Outlook is the quintessential annual event for Roadnet users.
In February, Market Motion attended Outlook 2017 in Phoenix as a Strategic Partner of Omnitracs.
Along with all of the breakout sessions and hands-on learnings from the Partner Pavilion & Solutions Center attendees heard industry experts discuss the latest technology that will impact the industry, and were given plenty of the opportunity to meet like-minded peers to extend their professional network.
Attendees piled in to get a closer look — and that unforgettable feeling of yesteryear. But one didn’t need to get close to hear or feel the energy. Tunes blared out into the “quieter” section of the venue, which was filled with foosball, arcade games, a photo booth, and on-the-spot silk screened Omnitracs concert tees. And yes, Loverboy did perform “Working for the Weekend” and “Turn Me Loose” just as passionately as ever before.
An Outlook first, Omnitracs offered customer attendees the chance to win a pretty slick custom Harley-Davidson motorcycle. To arouse interest, the Harley was parked at the entrance of the Partner Pavilion & Solutions Center, all VIP-like, with stanchions around it.
On Monday night, the crowd gathered to the world’s largest Harley-Davidson dealership, the Harley-Davidson of Scottsdale, for an unbelievable experience — especially for the customer who won the Harley! Attendees enjoyed food, libations, tunes, and plenty of eye candy (we’re talking about the motorcycles). Omnitracs employees did the honors of drawing a customer name and the winner appeared to be in complete shock. He got to sit on his new hog, bang a gong, and look up at a venue filled with an envious, cheering crowd.
Autonomous trucks came into discussion several times at Outlook. Omnitracs CEO John Graham talked about how the government is already authorizing this technology out in the market. ATA President & CEO Chris Spear stated that he sees that as something about 20-25 years away from now — but the framework for how that will feel is right now. How so? Platooning. In Tuesday’s general session, Josh Switkes, CEO of Peloton, explained how platooning technology works and how Omnitracs is partnering with the Silicon Valley-based company to bring platooning technology to Omnitracs customers in the near future.
Should we be scared? The consensus was no — and stated several times throughout the conference. Both Spear and Cuthbertson said to be careful of the media hype. Said Spear, we still have pilots in the plane to help mitigate circumstances. Driver-assist technology is not driverless technology.
Another topic that came up often at Outlook was wearables and how biomonitoring of drivers can help increase driver safety and reduce risk. One example of this could be seen right in the Partner Pavilion & Solutions Center with exhibitor SmartCap, whose wearable product uses EEG technology to measure brain technology. The predictive technology enables users to accurately monitor their fatigue level before a microsleep can occur.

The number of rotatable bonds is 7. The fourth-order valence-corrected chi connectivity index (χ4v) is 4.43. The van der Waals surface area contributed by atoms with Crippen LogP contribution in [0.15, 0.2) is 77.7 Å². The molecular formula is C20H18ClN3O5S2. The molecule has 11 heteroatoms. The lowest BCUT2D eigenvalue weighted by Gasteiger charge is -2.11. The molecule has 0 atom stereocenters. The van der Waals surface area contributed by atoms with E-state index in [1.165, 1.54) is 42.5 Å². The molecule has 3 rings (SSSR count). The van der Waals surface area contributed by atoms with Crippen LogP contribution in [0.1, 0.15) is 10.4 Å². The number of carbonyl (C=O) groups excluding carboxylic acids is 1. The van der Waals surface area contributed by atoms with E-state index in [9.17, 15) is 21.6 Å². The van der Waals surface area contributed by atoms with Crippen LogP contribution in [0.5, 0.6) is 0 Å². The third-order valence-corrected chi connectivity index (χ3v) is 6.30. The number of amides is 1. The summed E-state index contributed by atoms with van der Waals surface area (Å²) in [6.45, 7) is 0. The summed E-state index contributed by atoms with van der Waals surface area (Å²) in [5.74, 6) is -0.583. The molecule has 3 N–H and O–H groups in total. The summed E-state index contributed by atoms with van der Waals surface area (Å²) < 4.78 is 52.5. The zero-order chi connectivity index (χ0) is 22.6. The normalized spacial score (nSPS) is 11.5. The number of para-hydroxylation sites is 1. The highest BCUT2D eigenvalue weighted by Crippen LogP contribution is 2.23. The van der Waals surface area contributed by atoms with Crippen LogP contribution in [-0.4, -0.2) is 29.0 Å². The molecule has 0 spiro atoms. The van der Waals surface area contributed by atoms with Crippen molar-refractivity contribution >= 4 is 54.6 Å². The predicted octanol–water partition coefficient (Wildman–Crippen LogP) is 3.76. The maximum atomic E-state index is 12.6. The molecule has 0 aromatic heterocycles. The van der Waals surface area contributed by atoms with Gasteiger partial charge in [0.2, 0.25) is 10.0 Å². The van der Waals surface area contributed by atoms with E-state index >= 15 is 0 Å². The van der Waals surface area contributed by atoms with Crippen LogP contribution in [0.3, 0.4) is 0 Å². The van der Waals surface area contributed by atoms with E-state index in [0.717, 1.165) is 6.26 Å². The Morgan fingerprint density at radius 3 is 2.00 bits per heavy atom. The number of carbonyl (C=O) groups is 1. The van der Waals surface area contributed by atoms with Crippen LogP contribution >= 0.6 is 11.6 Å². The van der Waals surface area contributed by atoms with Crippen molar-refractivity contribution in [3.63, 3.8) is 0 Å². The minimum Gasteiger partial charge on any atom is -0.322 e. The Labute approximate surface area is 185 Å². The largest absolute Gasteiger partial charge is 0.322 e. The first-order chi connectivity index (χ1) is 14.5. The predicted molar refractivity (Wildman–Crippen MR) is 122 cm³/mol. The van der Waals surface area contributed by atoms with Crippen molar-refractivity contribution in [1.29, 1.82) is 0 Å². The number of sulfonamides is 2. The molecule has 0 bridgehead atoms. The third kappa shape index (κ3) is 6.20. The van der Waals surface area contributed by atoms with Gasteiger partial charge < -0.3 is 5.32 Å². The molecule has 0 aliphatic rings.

During Outlook, a new game called Route Race was unveiled. The game sparked friendly competition among conference attendees. In Route Race, players are challenged to find the most efficient route to deliver products across the city without running out of gas. Players guide their truck through the streets while strategically picking paths to avoid obstacles. After the player has completed the route, their path is compared to the ideal route, or the “Roadnet Recommended Route.”
The game was designed to bring awareness to challenges faced by companies making daily deliveries, from staying on schedule to ensuring the most optimal delivery routes and customer satisfaction. Outlook attendees certainly enjoyed the competition!
Do not fear the drone. In John Graham’s opening session, he stated that drones can add efficiency and lower delivery costs — providing about 80% savings in last mile shipping. Futurist Jim Carroll spoke about how UPS recently tested launching a drone from a truck for deliveries, reminding us that the drone can complement the truck; not compete with it.
Futurist Jim Carroll said that no truck will ever be offline going forward — a truck went from a hardware platform to a computer on wheels! What does that mean for drivers? According to Chris Spear, drivers need new skills and they “almost need a software degree in the future to manage all that goes into the power unit.” Addressing the driver shortage, Spear said “Want new talent? Speak to a new generation. Don’t be threatened by technology; you need to embrace it. It’s a catalyst to make America and our economy even better.”